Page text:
Join us in celebrating the magic of photosynthesis with these fun songs. Miguel Martinez, Nydia Gonzalez, together with a talented group of singers and musicians, sing songs that teach us about how plants make energy, sugar, fiber and how the sun keeps life circling ’round. Help to bring science alive and sing along with us!
Thanks to the Gordon and Betty Moore Foundation for making this recording possible and accessible to all! www.moore.org
If you are interested in learning more about how Youth in Arts can bring the magic of photosynthesis to your school with arts, contact us at email@example.com
By YIA Mentor Artist Sophie Cooper
By YIA Mentor Artist Sophie Cooper
by Mentor Artist Kaitlin McGaw
In my first teaching artist residency with Youth in Arts, I customized a Common Core/Hip Hop series for four kindergarten classes at Bahia Vista Elementary School in San Rafael’s Canal area.
I used several of the songs from my curriculum to meet these goals, which are outlined at the bottom. In the first week, the students were perhaps a bit shy, learning many new words, formats, and dances with me. By week two, our progress was underway. Our name game “Do Your Thing” gives each student the opportunity to say their name with a dance movement, rhythm or gesture: “I’m Kaitlin… I do my thing!” and hear the class say the name and mirror the movement: “She’s Kaitlin… she does her thing!”
For kindergarteners, learning he/she and do/does are elements of language acquisition. But more interestingly was watching some of the students really come out of their shell over the weeks together, saying their name louder each time. We always give students the option to “pass” – but oftentimes the “pass” I found was merely to provide the student just a few more seconds to think about the gesture or dance move they wanted to share with the class.
The Food Calculator is an original song we wrote in my group Alphabet Rockers. The song includes learning the b-boy move “the wave” along with learning less/more and healthy food choices. For the purposes of this residency, I added a story about the rockstar who brings 1 food each day to share with her friends. (Monday is 1 apple, Tuesday is 2 grapes) The students fill in the blanks for what the foods are. At the end of the story, there is a number sense element played out as they bite 1 apple, pick 2 grapes and retell the order of the foods to the teaching artist. We then use a food calculator to decide which snacks were healthy before going into the actual song as a dance. The kids absolutely adored this song and loved performing it and singing it with me.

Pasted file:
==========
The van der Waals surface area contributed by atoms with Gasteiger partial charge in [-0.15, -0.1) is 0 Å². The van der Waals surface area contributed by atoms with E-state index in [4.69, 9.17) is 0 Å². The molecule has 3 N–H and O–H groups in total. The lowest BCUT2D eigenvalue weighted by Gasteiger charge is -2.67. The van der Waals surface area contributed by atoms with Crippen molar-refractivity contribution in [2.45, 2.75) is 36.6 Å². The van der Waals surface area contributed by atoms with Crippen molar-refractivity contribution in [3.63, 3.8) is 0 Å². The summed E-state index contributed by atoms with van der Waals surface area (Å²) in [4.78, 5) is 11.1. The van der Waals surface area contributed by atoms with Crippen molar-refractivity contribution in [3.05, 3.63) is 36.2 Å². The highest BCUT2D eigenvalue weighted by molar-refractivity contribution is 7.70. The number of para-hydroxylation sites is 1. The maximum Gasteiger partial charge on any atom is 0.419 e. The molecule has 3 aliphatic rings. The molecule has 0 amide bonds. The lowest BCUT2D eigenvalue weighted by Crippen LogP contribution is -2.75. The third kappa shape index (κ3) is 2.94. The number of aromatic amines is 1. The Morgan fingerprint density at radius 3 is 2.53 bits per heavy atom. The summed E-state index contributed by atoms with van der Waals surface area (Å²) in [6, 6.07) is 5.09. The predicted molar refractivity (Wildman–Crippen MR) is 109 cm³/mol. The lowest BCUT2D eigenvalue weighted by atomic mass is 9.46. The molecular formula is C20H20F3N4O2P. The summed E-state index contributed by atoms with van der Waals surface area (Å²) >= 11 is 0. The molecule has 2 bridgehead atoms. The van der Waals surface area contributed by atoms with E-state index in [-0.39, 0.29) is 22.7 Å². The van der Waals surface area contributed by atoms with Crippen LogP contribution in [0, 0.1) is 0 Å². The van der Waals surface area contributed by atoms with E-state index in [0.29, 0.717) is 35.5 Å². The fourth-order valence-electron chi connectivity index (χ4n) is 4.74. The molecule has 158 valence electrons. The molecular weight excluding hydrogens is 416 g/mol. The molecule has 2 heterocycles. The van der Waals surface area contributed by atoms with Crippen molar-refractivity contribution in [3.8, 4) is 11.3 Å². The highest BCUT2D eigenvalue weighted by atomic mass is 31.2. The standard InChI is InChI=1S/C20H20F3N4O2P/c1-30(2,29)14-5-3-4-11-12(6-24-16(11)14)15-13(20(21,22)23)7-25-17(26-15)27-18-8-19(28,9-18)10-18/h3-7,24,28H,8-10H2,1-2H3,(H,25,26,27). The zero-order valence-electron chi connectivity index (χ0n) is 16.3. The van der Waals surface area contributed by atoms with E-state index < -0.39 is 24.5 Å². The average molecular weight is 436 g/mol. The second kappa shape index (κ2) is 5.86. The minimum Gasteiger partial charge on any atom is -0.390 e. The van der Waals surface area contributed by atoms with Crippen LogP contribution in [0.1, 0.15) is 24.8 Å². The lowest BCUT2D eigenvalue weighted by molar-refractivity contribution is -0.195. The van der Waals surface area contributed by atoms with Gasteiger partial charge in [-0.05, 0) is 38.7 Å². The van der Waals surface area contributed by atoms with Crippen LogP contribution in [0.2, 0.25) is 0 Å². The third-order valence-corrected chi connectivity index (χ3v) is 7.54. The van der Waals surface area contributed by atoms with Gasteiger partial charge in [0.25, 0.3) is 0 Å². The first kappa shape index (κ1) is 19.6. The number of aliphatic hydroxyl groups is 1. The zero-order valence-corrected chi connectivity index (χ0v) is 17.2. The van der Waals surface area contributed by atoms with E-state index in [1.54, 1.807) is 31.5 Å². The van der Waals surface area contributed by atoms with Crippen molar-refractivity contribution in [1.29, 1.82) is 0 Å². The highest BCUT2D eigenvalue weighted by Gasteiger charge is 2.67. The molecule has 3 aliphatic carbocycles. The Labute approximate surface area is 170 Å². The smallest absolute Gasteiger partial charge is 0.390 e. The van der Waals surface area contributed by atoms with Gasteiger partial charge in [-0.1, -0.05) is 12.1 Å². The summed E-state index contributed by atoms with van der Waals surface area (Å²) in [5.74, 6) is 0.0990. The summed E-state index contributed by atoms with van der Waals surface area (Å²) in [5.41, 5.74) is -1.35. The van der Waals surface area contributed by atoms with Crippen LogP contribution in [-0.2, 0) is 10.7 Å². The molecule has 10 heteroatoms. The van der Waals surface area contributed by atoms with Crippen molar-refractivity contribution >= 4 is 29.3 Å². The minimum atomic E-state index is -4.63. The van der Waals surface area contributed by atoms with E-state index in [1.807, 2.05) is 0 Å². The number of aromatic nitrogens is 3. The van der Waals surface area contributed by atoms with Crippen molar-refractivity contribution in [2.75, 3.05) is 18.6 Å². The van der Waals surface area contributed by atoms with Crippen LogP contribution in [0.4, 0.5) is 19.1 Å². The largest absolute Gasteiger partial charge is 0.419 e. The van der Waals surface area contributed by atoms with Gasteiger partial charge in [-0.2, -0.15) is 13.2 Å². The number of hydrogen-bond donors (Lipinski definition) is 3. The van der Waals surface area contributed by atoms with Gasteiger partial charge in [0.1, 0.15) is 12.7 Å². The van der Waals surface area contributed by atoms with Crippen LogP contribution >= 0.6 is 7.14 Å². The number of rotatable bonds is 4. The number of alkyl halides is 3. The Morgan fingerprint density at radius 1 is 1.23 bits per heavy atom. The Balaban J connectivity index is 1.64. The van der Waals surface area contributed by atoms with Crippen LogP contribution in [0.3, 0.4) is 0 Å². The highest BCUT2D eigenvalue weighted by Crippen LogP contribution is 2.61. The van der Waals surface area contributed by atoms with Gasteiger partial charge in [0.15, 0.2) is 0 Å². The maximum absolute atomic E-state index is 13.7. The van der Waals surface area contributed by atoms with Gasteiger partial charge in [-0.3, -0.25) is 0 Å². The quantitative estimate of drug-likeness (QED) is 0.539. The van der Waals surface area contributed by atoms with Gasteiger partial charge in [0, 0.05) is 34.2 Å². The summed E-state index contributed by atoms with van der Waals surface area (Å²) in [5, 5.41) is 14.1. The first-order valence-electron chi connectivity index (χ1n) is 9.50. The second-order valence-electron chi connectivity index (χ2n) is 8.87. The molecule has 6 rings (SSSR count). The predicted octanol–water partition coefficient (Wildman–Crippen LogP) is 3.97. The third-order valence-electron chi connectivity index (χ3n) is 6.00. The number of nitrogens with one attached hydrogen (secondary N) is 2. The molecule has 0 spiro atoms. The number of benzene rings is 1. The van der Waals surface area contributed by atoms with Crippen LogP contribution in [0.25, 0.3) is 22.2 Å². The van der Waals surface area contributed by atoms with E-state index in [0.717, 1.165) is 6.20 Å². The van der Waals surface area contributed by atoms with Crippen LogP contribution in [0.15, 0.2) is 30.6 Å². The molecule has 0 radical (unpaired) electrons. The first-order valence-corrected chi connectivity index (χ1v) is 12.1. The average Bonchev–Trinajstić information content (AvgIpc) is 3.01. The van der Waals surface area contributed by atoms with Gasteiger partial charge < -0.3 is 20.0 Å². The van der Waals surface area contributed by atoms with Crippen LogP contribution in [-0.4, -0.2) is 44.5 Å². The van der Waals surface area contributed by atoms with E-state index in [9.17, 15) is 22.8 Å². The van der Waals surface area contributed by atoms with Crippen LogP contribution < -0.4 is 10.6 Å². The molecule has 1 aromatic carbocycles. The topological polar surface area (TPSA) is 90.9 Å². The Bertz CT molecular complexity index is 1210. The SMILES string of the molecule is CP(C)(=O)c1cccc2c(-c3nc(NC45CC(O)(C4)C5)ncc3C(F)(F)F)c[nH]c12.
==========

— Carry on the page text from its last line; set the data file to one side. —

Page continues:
At the end of the residency, the students performed for one another, learning terms for “audience” and “performers” as well as expected behavior for both within the arts world. The boys performed “Dynamite” for the girls, and vice versa. They then shared compliments with one another with what they noticed in the performance. It was an opportunity to celebrate the students’ strengths while also reinforcing the ability to say a complete sentence, such as “Josue – I like the way you danced.”
I look forward to working with additional schools to customize curriculum for music/movement with Common Core goals, including adding in beatboxing and rhythm and making letters with our bodies as a way to reinforce early literacy.
Here are the songs I used for the residency:
By Mentor Artist Gabrielle Gamboa
As part of the Travel the World program, I conducted a fun and challenging Renaissance Drawing workshop for the 7th Grade History students of Davidson Middle School in San Rafael. This two day workshop was a hands-on lesson in Renaissance artists and their unique innovations. After a discussion of the apprenticeship system of the era, students chose a Michelangelo or Leonardo da Vinci master drawing to copy on tinted charcoal paper. I talked about how copying a master drawing was an important exercise in an apprentice’s studio education!
Each master drawing came with a transparent grid that we then copied on the charcoal paper. Next, we discussed the types of drawing tools used during the Renaissance era, and students practiced using vine and compressed charcoal, and sanguine and umber Conte crayons (soft, earth toned colored pencils.)
I then demonstrated the technique of making a more accurate copy by drawing only one small grid square at a time, copying the contours of shapes and lines, and then adding shading. I demonstrated how turning an image upside-down can sometimes make it easier to copy clearly. Some students chose to start in pencil and then switch to charcoal or conte, others chose to draw entirely in charcoal and/or conte.
This lesson directly connected to their history studies, and the students were impressed at how well the old grid drawing technique worked to make more accurate drawings!« Newer Entries Older Entries »